How Can We Solve The Jobs Crisis?

Three years into a staggering recession, Washington is finally talking about jobs. Unfortunately, Congress is stuck on pea-sized proposals that won’t dent the deepest jobs crisis since the Great Depression. What could become a new engine of economic growth? Photo: Jim West.

Three years into a staggering recession, Washington is finally talking about jobs. The Senate is set to vote on the Obama administration's $450 billion jobs package this week.

Unfortunately for the 25 million people who can’t find full-time work or have given up looking, Congress is stuck on pea-sized proposals that won’t dent the deepest jobs crisis since the Great Depression.

Even worse, most politicians and policy-makers are looking for solutions in all the wrong places, turning to tax cuts and corporate giveaways as the primary means to create jobs. This flies in the face of the lessons from the Great Depression and the track record of recent measures, most notably the 2009 stimulus package. More of the same won’t produce new and better results.


President Obama is Exhibit A in Washington’s confused approach to the jobs crisis. In his September 8 jobs speech he challenged Congress to imagine where the U.S. would be if their predecessors had balked when asked to think big.

He listed historic government initiatives: the transcontinental railroad in the 1860s, the GI Bill and the interstate highway system in the mid-20th century, and more recent support for basic scientific research that made computers and the Internet possible.

“What kind of country would this be if this chamber had voted down Social Security or Medicare just because it violated some rigid idea about what government could or could not do?” Obama asked. “How many Americans would have suffered as a result?”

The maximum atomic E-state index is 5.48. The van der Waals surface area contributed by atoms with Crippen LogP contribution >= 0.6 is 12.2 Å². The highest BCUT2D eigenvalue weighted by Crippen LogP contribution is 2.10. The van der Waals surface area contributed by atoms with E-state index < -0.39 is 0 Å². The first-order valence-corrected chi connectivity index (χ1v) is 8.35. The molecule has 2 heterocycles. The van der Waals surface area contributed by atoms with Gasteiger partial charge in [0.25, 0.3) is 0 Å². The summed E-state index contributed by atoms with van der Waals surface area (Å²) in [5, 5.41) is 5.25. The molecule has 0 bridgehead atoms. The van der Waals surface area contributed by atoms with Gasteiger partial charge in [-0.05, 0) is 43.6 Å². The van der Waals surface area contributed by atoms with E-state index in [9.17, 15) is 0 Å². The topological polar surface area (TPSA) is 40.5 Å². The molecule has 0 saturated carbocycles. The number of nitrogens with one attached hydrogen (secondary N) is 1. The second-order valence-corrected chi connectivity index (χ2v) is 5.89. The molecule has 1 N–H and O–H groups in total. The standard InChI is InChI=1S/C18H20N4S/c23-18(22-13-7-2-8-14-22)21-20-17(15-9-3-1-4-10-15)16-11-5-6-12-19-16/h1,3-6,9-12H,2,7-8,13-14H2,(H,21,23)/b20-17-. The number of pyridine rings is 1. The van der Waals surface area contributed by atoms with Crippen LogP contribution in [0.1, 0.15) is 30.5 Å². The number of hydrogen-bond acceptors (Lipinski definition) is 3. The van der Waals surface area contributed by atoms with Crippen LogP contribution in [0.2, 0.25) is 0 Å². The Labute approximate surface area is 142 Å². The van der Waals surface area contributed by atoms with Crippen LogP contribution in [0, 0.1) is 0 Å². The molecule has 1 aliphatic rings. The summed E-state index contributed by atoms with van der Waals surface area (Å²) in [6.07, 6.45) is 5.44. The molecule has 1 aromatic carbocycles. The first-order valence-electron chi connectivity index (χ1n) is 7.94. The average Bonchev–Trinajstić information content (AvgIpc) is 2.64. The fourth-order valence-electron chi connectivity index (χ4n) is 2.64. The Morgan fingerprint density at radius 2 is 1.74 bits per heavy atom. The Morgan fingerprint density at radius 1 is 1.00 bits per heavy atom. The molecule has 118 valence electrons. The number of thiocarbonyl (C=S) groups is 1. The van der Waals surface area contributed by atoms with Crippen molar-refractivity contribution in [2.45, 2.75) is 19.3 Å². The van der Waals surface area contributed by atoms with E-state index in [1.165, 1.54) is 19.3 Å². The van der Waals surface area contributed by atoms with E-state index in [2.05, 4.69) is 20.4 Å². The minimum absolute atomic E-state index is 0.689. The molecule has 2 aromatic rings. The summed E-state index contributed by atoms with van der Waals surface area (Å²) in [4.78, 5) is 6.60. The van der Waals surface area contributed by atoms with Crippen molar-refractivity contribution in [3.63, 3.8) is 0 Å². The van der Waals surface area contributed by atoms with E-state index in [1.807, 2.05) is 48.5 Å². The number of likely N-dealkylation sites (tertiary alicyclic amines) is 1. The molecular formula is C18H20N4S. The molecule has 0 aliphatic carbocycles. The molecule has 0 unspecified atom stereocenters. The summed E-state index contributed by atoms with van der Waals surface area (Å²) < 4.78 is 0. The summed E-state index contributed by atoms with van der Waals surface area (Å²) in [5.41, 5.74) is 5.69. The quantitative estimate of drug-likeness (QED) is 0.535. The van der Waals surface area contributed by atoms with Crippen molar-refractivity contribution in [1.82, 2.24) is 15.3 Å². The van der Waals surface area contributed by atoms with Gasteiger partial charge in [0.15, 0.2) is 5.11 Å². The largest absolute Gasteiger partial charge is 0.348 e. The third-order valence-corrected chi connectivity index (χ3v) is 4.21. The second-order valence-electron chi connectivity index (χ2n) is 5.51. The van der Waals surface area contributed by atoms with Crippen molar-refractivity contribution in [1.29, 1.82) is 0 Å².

Unfortunately for the president, the comparisons only served to highlight how puny his jobs proposals were. In the first two years of the interstate highway system, more was spent on construction (in today’s dollars) than on all the public spending in Obama’s jobs package.

Where Do Jobs Come From?

CEOs are rewarded for slashing jobs, not for creating them. But politicians continue to take their cues on job creation from the corporate blueprint. Union activists know the only way to create good jobs is to throw it out the window. In addition to big public programs that could lift the economy, struggle pays.

Ask Las Vegas housekeepers. Starting in 2002, they demanded in every contract to cut the number of rooms they clean per hour. The hotels had to hire, and the union wrested a slightly bigger slice of the hotel industry’s enormous profits away from its top brass.

Construction workers enforce work rules that give them breaks and lunch, and demand that people do the jobs they’re trained for, making for higher quality buildings—and more jobs. Nurses demand sane nurse-patient staffing ratios, making for safer hospitals and more nurses on the floor.

Teachers fight to keep class sizes small, leading to better learning and more teaching jobs. Teamsters at UPS push back against excessive overtime, improving their lives and forcing the company to make good on its promise—won in the union’s 1997 strike—to create 20,000 more full-time jobs.

Union struggle pushes corporations to create jobs, even kicking and screaming.

—Jenny Brown

Compared with the big talk on green jobs and renewable energy we routinely heard from candidate Obama in 2008, the recent proposals were like soggy toast, satisfying only when compared to the bile coming from presidential wannabes like Rick Perry, who called Social Security a Ponzi scheme despite its $2.3 trillion surplus.

For those who believe the government must do more to address our recession-induced jobs crisis, Obama’s speech crystallized the small thinking that dominates Washington about what government should do—and what it’s capable of.


The details of the American Jobs Act are built on principles that Ronald Reagan would embrace. Half the $450 billion package is tax cuts, and Obama assured us he’s committed to more cuts—including to Medicare and Medicaid—to offset new spending.

Because the proposals are based on a misdiagnosis of the problem, they won’t go far in solving the jobs crisis.

As the last stimulus package demonstrated, tax cuts won’t spur spending or generate the demand necessary to re-ignite growth. Individuals mostly use tax cuts to pay down their debts, and corporations add their tax savings to their already monstrous cash reserves. The vaunted “job creators” are already sitting on close to $2 trillion.